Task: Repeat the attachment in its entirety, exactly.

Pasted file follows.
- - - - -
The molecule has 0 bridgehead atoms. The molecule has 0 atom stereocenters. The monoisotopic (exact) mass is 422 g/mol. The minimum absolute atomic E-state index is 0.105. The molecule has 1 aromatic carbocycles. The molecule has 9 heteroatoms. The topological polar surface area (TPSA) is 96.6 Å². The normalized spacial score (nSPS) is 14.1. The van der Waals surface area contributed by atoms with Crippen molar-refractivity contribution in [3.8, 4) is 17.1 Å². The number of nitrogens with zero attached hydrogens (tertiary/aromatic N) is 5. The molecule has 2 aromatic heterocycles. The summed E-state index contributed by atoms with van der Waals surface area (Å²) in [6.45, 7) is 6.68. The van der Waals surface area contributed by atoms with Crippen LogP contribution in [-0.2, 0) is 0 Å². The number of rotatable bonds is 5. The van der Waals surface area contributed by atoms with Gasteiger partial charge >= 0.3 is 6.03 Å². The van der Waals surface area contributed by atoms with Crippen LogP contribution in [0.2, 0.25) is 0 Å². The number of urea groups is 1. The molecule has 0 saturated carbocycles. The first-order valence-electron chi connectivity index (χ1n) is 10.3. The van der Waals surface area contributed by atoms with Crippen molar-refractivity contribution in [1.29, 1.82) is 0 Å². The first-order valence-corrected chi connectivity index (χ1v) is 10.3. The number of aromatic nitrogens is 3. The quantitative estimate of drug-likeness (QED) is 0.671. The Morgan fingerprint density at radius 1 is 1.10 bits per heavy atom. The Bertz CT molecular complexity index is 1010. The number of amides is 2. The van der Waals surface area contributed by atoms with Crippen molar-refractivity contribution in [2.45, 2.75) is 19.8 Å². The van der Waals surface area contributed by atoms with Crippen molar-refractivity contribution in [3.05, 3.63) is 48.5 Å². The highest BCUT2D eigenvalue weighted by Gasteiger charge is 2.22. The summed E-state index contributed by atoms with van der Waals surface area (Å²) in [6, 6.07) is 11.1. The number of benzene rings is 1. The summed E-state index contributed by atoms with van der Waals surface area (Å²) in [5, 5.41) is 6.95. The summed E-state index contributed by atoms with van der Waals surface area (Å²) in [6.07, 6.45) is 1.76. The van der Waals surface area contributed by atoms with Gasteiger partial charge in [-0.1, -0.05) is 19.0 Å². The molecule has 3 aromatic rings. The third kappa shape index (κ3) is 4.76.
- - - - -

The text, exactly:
The molecule has 0 bridgehead atoms. The molecule has 0 atom stereocenters. The monoisotopic (exact) mass is 422 g/mol. The minimum absolute atomic E-state index is 0.105. The molecule has 1 aromatic carbocycles. The molecule has 9 heteroatoms. The topological polar surface area (TPSA) is 96.6 Å². The normalized spacial score (nSPS) is 14.1. The van der Waals surface area contributed by atoms with Crippen molar-refractivity contribution in [3.8, 4) is 17.1 Å². The number of nitrogens with zero attached hydrogens (tertiary/aromatic N) is 5. The molecule has 2 aromatic heterocycles. The summed E-state index contributed by atoms with van der Waals surface area (Å²) in [6.45, 7) is 6.68. The van der Waals surface area contributed by atoms with Crippen LogP contribution in [-0.2, 0) is 0 Å². The number of rotatable bonds is 5. The van der Waals surface area contributed by atoms with Gasteiger partial charge >= 0.3 is 6.03 Å². The van der Waals surface area contributed by atoms with Crippen LogP contribution in [0.2, 0.25) is 0 Å². The number of urea groups is 1. The molecule has 0 saturated carbocycles. The first-order valence-electron chi connectivity index (χ1n) is 10.3. The van der Waals surface area contributed by atoms with Crippen molar-refractivity contribution in [1.29, 1.82) is 0 Å². The first-order valence-corrected chi connectivity index (χ1v) is 10.3. The number of aromatic nitrogens is 3. The quantitative estimate of drug-likeness (QED) is 0.671. The Morgan fingerprint density at radius 1 is 1.10 bits per heavy atom. The Bertz CT molecular complexity index is 1010. The number of amides is 2. The van der Waals surface area contributed by atoms with Crippen molar-refractivity contribution in [2.45, 2.75) is 19.8 Å². The van der Waals surface area contributed by atoms with Crippen molar-refractivity contribution in [3.05, 3.63) is 48.5 Å². The highest BCUT2D eigenvalue weighted by Gasteiger charge is 2.22. The summed E-state index contributed by atoms with van der Waals surface area (Å²) in [6, 6.07) is 11.1. The number of benzene rings is 1. The summed E-state index contributed by atoms with van der Waals surface area (Å²) in [5, 5.41) is 6.95. The summed E-state index contributed by atoms with van der Waals surface area (Å²) in [6.07, 6.45) is 1.76. The van der Waals surface area contributed by atoms with Gasteiger partial charge in [-0.1, -0.05) is 19.0 Å². The molecule has 3 aromatic rings. The third kappa shape index (κ3) is 4.76.